PORTLAND, Ore. (KOIN) – Multnomah County District Attorney Mike Schmidt unveiled new policy on Thursday to provide “immigration-neutral case resolutions,” according to the DA’s Office.

Schmidt said prosecutors must consider immigration consequences that charging, plea bargaining or sentencing may have on a person’s status, the DA’s office said.

Schmidt said the office would not cooperate with any federal immigration enforcement, including with Immigration and Customs Enforcement, he and advocates of the reform say is creating unfair punishments for non-citizens charged with the same crimes as citizens.

“Prior to these reforms, non-citizens accused of a crime could be sent back to their country of origin and given a lifelong ban from reentry for non-violent offenses, where a naturalized US citizen charged with the same crime may only receive a few months probation sentence from a judge,” Schmidt said in a press conference. 

One of the outcomes Schmidt, the Oregon Law Resource Center and the Latino Network say can happen is that families are separated, and a charge can flag someone for deportation — sometimes before the case even finishes the process through the criminal justice system.

He continued “in this circumstance, deportation does absolutely nothing to make us more safe. Instead, it has the potential to break up families, compromise household incomes, and propagate generational inequity. These outcomes make us less safe.”

Schmidt says people’s immigration status can also prevent them from reporting a crime because of fear of deportation.

Tony Defalco, of the Latino Network, said Latinx people are overrepresented in the criminal justice system.

“They would know that simply going to court for a traffic ticket or a misdemeanor would not mean that their entire lives would be uprooted. We know that our relatives, our neighbors, and our friends would not be taken away from our communities for small infractions that would be met with probation or even less for those of us with a different citizenship status,” Defalco said during the press conference.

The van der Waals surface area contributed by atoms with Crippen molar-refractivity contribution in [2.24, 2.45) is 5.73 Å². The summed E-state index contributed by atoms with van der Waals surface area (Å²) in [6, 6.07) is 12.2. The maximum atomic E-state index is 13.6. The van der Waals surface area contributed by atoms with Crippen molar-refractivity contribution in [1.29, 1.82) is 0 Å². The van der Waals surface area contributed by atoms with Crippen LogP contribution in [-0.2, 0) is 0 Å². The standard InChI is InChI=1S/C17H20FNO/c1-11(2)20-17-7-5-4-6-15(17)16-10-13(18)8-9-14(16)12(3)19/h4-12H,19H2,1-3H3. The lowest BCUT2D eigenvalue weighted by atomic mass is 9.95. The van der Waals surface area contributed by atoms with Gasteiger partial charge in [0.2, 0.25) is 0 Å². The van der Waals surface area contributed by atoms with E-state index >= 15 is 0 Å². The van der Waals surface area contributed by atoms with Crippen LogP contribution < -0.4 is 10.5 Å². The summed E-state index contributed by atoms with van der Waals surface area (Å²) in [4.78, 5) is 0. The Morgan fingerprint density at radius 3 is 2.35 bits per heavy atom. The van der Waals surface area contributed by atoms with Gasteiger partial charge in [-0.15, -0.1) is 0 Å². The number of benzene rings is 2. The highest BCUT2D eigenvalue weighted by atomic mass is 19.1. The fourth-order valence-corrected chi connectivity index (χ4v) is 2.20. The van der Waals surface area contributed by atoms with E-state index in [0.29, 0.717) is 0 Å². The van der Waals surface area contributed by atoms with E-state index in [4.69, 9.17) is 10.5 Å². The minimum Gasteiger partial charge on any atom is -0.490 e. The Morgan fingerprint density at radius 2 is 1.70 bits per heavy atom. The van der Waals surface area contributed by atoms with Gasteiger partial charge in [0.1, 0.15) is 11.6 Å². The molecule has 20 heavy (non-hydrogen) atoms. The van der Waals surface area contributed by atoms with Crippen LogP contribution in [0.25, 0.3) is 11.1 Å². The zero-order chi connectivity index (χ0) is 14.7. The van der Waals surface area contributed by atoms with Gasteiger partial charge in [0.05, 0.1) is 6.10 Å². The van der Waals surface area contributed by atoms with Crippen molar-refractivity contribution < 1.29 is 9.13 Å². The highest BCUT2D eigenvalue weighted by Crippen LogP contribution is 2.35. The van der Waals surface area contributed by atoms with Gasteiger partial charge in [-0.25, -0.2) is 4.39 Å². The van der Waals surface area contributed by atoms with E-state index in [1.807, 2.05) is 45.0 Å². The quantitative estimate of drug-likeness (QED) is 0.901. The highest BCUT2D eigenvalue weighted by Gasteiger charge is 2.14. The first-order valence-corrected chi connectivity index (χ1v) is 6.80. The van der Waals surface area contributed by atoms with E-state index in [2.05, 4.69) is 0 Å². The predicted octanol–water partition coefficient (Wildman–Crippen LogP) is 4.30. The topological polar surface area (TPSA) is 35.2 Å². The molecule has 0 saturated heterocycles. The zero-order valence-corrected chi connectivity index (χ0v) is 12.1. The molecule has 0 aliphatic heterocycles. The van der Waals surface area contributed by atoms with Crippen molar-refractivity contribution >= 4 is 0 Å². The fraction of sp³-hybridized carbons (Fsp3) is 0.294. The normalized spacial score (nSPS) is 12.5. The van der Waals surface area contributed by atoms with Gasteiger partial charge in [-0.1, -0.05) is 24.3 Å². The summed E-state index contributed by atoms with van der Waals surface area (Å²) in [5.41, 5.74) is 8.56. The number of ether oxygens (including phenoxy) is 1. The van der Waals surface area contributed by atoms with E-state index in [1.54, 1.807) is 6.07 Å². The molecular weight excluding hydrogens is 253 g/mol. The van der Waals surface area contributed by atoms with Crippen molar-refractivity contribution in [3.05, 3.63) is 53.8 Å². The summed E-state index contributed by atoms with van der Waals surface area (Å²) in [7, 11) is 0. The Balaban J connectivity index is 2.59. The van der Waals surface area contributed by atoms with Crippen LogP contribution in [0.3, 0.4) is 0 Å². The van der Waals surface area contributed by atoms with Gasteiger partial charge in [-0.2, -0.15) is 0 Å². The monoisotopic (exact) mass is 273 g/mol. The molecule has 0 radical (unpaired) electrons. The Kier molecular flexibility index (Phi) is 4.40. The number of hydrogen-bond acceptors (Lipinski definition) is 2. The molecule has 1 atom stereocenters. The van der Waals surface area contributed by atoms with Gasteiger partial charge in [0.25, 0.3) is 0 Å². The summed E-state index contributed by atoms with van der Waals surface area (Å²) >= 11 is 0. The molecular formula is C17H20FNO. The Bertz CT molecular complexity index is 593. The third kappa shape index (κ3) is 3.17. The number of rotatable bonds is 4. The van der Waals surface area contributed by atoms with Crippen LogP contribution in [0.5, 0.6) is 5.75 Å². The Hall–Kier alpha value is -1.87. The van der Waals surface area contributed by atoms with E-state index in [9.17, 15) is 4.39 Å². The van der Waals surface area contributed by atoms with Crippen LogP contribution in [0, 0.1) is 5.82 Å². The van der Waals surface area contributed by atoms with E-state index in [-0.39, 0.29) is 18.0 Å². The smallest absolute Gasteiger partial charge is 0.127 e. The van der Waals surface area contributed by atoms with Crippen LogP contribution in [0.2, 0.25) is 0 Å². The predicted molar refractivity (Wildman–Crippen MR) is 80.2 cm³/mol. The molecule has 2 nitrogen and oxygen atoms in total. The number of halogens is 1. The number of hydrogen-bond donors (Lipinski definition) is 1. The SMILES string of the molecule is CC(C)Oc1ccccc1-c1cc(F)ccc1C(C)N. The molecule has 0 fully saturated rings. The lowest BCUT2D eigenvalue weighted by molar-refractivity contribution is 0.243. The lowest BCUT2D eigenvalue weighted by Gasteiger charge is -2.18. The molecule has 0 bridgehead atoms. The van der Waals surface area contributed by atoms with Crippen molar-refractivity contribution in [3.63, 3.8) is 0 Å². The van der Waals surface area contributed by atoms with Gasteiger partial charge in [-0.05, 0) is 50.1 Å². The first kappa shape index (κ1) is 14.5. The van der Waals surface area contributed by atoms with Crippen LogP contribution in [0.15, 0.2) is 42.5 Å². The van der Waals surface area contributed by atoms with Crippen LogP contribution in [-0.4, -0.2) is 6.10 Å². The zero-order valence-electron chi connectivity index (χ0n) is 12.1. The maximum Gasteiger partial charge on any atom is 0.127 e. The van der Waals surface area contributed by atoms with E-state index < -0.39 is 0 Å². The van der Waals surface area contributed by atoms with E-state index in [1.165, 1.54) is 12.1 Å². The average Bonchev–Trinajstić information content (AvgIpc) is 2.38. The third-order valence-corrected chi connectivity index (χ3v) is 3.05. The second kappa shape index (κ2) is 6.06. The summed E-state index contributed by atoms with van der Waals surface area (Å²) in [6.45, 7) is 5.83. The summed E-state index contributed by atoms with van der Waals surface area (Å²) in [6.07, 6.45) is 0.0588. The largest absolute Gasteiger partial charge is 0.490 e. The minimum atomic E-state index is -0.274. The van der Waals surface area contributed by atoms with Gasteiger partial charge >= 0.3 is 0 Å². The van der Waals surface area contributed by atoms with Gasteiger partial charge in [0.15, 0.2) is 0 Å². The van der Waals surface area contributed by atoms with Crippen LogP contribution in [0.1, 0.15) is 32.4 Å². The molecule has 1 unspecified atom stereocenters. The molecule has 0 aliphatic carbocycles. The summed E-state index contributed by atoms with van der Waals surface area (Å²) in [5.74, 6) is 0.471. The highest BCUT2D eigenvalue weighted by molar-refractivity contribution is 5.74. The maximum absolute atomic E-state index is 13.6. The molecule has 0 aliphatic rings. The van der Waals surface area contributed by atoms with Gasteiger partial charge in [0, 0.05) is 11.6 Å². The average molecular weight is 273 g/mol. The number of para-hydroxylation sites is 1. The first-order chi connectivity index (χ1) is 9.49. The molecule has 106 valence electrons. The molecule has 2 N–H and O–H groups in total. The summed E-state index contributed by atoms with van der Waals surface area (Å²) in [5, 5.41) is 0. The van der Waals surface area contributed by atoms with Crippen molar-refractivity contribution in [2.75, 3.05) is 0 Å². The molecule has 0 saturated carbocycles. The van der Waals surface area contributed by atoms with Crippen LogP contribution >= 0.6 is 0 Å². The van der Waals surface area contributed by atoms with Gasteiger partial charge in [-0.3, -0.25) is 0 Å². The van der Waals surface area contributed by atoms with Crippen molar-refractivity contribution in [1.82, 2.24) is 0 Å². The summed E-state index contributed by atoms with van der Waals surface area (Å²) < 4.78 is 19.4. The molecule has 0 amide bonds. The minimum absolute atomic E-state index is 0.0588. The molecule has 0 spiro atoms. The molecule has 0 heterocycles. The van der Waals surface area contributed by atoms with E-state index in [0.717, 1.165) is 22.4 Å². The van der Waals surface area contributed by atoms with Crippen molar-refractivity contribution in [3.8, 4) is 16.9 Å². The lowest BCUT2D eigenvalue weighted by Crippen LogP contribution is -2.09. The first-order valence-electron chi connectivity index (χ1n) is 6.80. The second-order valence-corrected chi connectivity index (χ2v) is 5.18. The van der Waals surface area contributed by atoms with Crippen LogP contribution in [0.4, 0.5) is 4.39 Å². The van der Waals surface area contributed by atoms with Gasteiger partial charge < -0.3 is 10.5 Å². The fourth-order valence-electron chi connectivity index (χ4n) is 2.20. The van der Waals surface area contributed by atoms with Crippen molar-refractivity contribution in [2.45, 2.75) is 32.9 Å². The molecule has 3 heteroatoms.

In a press release, Defalco adds, “if the punishment for a crime for one person is a fine or community service and for another person it is separation from their family, then we are not promoting justice and we are not serving our community by keeping Oregon families together. This important step by the District Attorney’s office ensures that we are one step closer to true equitable justice in Multnomah County and hopefully we can see other counties in Oregon adopt similar policies as well.”

The office said it worked over the course of a year to develop the policy with immigration attorneys, defense attorneys and community advocates.

“We think prosecutors should be engaged with the real-world impact of their decisions, including how they affect someone’s immigration status,” said Erin McKee of the Oregon Justice Resource Center. “In our work providing defense attorneys across Oregon with immigration legal advice for their client’s cases, we sometimes hear that a prosecutor doesn’t want to know anything about the client’s immigration situation, let alone consider an immigration-safer plea. That’s not in the interest of justice. We’re heartened to see Multnomah County taking a different approach and urge other counties to follow their example.”

Schmidt points to research that shows non-citizens commit less crimes than citizens and hopes other jurisdictions make similar changes.